Tuesday, September 17, 2013

Breakthru Dreaming

The Breakthru Dream

Every now and then as we continued to help each other we would have dreams which were unlike any we had ever experienced or read about. These dreams did not require interpretation. They were not symbolic, coded messages from the unconscious which had to be deciphered.

Without knowing it we had found the second way to dream--the one that works; normal dreams do not work. The two kinds of dreams are 1) normal dreams which require interpretation. They are usually passive and full of anxiety. They don't work. And 2) Breakthru Dreams which do not require interpretation. The dream involves the dreamer and teaches him directly about his life.

Slowly these new kinds of dreams began to teach us about dreams in general and about our lives. We began to learn what everyone thought was the unconscious was simple a grab bag of unexpressed feelings from the day and from the past. We began to see that if we could be conscious enough during the day to express all of our feelings then we could have different kinds of dreams at night.

Eventually we began to call these new kinds of dream Breakthru Dreams because they were a direct breakthrough between the unconscious and the conscious. In a Breakthru Dream the dreamer is aware and able to clearly express all feelings. Sounds simple--it isn't. It's basic but it is not easy.

Dream psychologists have collected and classified tens of thousands of "normal" dreams. What they conclude from these collections is that the normal dream is typically passive, apprehensive, and somewhat unpleasant. Usually the normal dreamer is not aware he is dreaming and he is not active or expressive in his dreams; often he is merely an observer. The feeling level in the normal dream is generally low and there is frequently a "gray area" between reality and fantasy.

The Breakthru Dream contrast strongly with normal dreaming and gives a perspective on all other kinds of dreams. Here is a Breakthru Dream of one of our staff.

I was parachuting down to a beautiful island in the South Pacific. As I slowly descended I knew that I was dreaming and I knew the natives on the island would worship me as a god, they had a mythology that predicted someone would come from the sky to lead them. Because of this I realized I could have almost anything I wanted from them. I also knew that they were an almost perfect culture. They were physically beautiful, loving, and free from violence and crime. I knew they needed only one more things to make their life perfect and I would bring that to them. Then I was walking up to their village from the beach where I had landed. They were all running toward me and I could see how strong and beautiful they were. I saw them waving to me and I waved back at them. I noticed that I could feel good because they thought I was good and powerful. Then we gathered around a campfire in the village. I suddenly realized what I had they I could give them. It was the final knowledge they were waiting for and I had it. Just knowing what I was about to say affected me. I could clearly feel inside myself how I was giving up the false image they had of me. As I gave it up I felt more and more feelings of power and sadness inside of me. "There are no leaders,: is what I told them. I suddenly felt much closer to them. I felt a sense of relief go through my body. I had friends in my life instead of being separate. I began to cry and told them how glad I was to be there. As I looked closer, I saw that they were actually my friends--Steve, Carole, Riggs, Joe, Cominic, Jerry, Werner--and they were all gathered around me.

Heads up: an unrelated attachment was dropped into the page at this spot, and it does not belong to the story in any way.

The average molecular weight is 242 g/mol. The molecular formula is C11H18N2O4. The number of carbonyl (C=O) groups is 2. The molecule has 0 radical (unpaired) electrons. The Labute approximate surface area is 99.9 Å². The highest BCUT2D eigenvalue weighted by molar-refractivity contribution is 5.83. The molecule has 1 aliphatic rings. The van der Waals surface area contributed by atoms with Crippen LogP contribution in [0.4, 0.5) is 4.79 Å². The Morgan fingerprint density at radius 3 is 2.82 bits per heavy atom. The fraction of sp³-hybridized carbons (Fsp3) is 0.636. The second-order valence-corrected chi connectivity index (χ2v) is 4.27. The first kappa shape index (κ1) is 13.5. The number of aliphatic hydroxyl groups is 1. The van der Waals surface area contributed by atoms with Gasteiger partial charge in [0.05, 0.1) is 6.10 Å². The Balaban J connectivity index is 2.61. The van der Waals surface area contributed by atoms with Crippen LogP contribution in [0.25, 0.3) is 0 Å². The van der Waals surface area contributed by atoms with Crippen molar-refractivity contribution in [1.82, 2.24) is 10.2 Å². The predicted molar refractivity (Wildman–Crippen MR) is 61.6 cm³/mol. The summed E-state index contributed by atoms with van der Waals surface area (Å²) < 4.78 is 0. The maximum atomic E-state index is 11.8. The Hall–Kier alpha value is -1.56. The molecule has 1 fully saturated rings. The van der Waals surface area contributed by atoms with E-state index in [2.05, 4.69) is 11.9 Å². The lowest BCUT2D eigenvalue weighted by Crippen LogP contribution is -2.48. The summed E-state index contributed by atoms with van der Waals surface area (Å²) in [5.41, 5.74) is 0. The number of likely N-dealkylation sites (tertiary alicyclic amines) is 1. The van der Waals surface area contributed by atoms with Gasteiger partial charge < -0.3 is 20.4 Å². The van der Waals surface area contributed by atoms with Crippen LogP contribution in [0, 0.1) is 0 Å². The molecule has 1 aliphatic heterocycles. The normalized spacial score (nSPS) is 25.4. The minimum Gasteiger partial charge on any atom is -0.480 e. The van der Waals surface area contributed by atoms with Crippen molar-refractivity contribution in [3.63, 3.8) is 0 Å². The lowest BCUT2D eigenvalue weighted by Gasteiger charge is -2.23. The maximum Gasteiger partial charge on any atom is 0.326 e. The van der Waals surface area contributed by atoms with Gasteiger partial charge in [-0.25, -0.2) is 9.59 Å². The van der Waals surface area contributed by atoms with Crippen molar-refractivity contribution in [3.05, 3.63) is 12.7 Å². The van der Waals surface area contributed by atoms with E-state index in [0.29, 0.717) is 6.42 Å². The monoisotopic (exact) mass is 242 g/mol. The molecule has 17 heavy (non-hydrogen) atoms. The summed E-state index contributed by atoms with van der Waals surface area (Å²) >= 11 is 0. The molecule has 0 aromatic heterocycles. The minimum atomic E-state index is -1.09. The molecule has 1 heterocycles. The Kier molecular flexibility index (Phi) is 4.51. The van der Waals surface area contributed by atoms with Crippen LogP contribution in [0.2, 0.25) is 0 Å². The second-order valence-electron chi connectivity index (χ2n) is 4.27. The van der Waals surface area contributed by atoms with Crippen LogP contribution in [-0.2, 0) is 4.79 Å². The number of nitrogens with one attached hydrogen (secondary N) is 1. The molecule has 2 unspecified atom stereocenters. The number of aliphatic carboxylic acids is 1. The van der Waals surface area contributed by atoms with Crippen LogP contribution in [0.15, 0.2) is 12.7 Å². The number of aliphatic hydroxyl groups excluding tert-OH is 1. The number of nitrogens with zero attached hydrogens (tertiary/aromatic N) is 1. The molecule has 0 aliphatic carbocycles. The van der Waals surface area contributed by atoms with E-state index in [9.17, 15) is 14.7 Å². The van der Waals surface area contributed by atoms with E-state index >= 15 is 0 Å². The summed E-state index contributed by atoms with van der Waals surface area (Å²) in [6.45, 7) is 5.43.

Notice that this dream has a number of characteristics which distinguish it from an ordinary dream. First, the dreamer is aware that he is dreaming. Second, the dream is full of feeling. Third, the dreamer fully expresses the feelings he has. And fourth, the dream shifts from a symbolic, unreal mode to a real representation of the dreamer's life with his friends.

These characteristics clearly identify Breakthru Dreams. They are present any time the natural process of feeling is carried to the limit in dreaming.

The four characteristics we have identified are the dynamics of the Dream Maker Process (Later in the book we will teach you to work with and chart your dreams using these dynamic processes).

The classic psychoanalytic theory hold that dreams are disguised wish fulfillments. Freud postulated the existence of a dream work mechanism or censor to convert blatant, socially un-acceptable wishes (usually sexual wishes) into disguised symbolic pictures.

What we learned from our attempts to share all our feelings and dreams was that the censoring process is a secondary process. It is certainly true that people do learn to disguise and hold back their wishes and other feelings. But it is also true that people have a primary impulse to express feelings, completely and openly. In short, there is a basic thrust, in waking and dreaming, toward full consciousness. We call this the Dream Maker Process.

When the Dream Maker Process prevails, then, symbolic, confused, and censored dreams are transformed into direct, clear, and expressive dreams--Breakthru Dreams. These new dreams provide a feeling reference for what waking and dreaming can be. Breakthru Dreams merge the realism and self-control of waking consciousness with the emotional energy of dream consciousness.

Excerpted from The Dream Makers: Discovering Your Breakthrough Dreams. Richard Corriere, Ph.D, Joseph Hart, Ph.D.

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